The Consultative Committee has to discuss whether an outdoor social bubble of ten adults is possible during its meeting on Friday, according to Joachim Coens, leader of the Flemish Christian-democrat CD&V party.
“There are a lot of signals from the population that indicate that the limit of what they can accept has been reached,” he said on Flemish television on Wednesday evening.
“If the motivation disappears, the curve goes up. The Consultative Committee must give a signal of what is possible,” Coens said, joining his colleagues in the Flemish government who are pushing for a number of relaxations on Friday.
Since 1 February, children and young people up to 18 years old have been allowed to take part in outdoor activities in groups of a maximum of ten people.
“Why not be consistent and allow that for people over 18 too? When the numbers stabilise, you have to look at what can be done safely,” Coens said. “I think we can do with some relief outside in a safe way, especially with this nice weather.”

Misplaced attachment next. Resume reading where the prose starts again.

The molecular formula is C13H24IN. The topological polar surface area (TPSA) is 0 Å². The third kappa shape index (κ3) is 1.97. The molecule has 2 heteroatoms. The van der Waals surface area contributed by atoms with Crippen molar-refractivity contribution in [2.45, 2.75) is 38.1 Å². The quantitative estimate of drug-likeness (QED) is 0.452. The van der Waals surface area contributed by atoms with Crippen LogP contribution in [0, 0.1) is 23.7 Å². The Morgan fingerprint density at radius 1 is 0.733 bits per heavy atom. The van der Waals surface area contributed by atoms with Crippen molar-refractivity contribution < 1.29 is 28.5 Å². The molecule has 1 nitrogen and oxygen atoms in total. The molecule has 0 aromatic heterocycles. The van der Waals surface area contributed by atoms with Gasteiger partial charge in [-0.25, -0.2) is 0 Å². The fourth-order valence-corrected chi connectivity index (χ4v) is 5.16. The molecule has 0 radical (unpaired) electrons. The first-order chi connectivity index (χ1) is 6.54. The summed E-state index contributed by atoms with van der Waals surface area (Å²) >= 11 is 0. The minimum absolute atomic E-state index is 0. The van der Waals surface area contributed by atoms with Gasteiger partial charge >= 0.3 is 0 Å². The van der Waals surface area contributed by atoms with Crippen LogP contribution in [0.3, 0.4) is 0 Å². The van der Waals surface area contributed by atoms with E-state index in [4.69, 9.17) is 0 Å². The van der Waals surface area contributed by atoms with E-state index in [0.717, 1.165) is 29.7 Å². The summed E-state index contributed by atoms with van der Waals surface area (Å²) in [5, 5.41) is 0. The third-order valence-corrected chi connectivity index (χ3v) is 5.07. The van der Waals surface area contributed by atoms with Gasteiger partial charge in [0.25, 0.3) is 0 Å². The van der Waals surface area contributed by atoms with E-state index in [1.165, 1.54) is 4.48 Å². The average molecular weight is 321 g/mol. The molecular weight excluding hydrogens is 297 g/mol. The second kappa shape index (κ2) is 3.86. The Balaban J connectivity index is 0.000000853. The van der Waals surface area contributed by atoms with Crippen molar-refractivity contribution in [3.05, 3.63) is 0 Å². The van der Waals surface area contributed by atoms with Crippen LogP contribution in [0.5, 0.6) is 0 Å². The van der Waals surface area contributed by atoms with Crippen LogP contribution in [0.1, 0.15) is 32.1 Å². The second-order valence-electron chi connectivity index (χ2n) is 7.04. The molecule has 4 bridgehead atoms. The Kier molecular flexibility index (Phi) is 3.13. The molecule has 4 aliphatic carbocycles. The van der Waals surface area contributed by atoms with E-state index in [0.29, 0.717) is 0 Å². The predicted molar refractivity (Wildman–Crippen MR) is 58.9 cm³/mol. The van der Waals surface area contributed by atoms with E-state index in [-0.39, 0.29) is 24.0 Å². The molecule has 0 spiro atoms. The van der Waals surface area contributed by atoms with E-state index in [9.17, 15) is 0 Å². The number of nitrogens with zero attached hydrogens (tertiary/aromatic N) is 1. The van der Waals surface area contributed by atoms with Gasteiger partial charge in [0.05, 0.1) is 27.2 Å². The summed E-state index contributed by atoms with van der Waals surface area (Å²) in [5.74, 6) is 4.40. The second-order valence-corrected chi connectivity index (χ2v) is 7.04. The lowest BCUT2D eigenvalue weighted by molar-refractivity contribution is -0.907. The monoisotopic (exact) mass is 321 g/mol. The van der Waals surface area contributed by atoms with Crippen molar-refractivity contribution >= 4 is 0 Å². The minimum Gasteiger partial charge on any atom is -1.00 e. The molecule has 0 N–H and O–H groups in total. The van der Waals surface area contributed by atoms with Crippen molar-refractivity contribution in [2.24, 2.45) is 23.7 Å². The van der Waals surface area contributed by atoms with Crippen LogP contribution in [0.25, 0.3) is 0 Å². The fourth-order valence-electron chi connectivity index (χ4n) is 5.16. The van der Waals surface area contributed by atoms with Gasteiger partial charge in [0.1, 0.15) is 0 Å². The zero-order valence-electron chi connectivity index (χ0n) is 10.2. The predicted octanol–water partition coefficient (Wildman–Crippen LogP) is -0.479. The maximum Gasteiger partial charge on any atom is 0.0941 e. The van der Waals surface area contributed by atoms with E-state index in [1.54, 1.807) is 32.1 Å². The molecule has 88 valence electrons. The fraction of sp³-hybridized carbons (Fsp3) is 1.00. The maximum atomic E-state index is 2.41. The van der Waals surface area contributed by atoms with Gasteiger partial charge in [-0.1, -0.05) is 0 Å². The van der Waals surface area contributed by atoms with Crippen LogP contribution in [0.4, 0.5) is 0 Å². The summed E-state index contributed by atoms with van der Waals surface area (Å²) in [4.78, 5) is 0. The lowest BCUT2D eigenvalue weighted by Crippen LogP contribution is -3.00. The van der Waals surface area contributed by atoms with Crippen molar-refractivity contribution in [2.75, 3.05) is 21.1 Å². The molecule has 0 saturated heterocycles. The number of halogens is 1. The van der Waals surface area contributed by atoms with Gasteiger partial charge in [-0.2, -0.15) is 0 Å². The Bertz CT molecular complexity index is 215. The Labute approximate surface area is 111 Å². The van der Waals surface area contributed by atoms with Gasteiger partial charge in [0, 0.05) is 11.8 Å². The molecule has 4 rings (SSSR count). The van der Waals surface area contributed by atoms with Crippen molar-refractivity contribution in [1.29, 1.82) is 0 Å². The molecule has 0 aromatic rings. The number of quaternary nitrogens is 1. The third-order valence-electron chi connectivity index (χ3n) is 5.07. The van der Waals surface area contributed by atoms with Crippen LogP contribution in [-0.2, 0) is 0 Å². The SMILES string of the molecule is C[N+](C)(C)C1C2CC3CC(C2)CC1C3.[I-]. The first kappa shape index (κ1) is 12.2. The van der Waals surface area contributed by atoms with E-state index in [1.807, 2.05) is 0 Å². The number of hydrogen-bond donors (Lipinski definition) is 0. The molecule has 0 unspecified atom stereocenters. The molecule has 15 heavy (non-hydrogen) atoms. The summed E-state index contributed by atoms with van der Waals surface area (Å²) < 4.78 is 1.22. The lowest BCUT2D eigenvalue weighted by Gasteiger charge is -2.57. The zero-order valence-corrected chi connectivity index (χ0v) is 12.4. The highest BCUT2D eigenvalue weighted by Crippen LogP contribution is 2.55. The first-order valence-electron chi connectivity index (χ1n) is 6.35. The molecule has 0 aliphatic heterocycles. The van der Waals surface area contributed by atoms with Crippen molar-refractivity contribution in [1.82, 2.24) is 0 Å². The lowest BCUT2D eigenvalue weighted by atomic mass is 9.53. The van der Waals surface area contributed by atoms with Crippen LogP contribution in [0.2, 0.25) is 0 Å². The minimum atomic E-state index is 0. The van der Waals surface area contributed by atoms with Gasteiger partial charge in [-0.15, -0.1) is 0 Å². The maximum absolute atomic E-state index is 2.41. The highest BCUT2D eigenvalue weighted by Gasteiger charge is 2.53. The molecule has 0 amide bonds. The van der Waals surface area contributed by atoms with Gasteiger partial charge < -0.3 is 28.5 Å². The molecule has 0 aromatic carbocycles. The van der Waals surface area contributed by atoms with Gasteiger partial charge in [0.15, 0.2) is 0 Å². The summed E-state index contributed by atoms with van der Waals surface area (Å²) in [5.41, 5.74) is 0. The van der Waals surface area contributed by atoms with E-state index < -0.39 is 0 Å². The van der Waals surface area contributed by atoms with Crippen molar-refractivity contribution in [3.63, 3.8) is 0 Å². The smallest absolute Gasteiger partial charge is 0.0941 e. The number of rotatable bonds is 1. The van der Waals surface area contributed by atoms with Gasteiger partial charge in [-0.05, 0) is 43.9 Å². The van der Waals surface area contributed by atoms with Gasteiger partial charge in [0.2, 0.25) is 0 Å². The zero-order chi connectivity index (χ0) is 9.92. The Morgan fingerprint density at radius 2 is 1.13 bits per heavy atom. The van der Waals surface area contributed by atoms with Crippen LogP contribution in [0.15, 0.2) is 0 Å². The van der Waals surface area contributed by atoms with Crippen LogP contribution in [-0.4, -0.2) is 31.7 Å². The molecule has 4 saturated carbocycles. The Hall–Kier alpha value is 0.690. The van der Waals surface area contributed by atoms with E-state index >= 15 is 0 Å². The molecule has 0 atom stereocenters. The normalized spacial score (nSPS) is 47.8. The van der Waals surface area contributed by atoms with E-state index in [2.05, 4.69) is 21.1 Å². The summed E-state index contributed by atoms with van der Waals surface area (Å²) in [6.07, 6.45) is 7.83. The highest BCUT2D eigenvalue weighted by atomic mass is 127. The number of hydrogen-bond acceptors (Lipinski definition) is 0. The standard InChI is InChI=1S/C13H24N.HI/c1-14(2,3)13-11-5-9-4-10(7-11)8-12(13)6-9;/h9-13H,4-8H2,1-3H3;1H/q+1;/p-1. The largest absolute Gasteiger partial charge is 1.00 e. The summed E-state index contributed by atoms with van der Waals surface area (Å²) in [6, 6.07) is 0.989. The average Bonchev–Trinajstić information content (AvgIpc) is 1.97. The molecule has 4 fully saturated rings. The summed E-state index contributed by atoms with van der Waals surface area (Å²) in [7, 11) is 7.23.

He did not propose a date for when the measure could take effect, but said that it should be done “as soon as possible, taking into account the virological aspects.”
Earlier this week, virologist and member of the GEMS expert group advising the federal government Steven Van Gucht said that a cautious relaxation for outdoor activities is an option, but that a strict distinction should always be made between indoor and outdoor activities.
“Seeing more people when outside it is not really an expansion of your contact bubble,” Van Gucht told The Brussels Times, adding that it would concern people to go for a walk or a bike ride with.
“You could meet up somewhere, but the distance must always be maintained,” he said, stressing the risk of a third wave would increase very much if these people would become close contacts.
“It should really only be a small relaxation, but people should not despair too much about that,” Van Gucht said. “Things are going to get better, more is going to be possible, but March is not the right month to go too far yet.”
The Brussels Times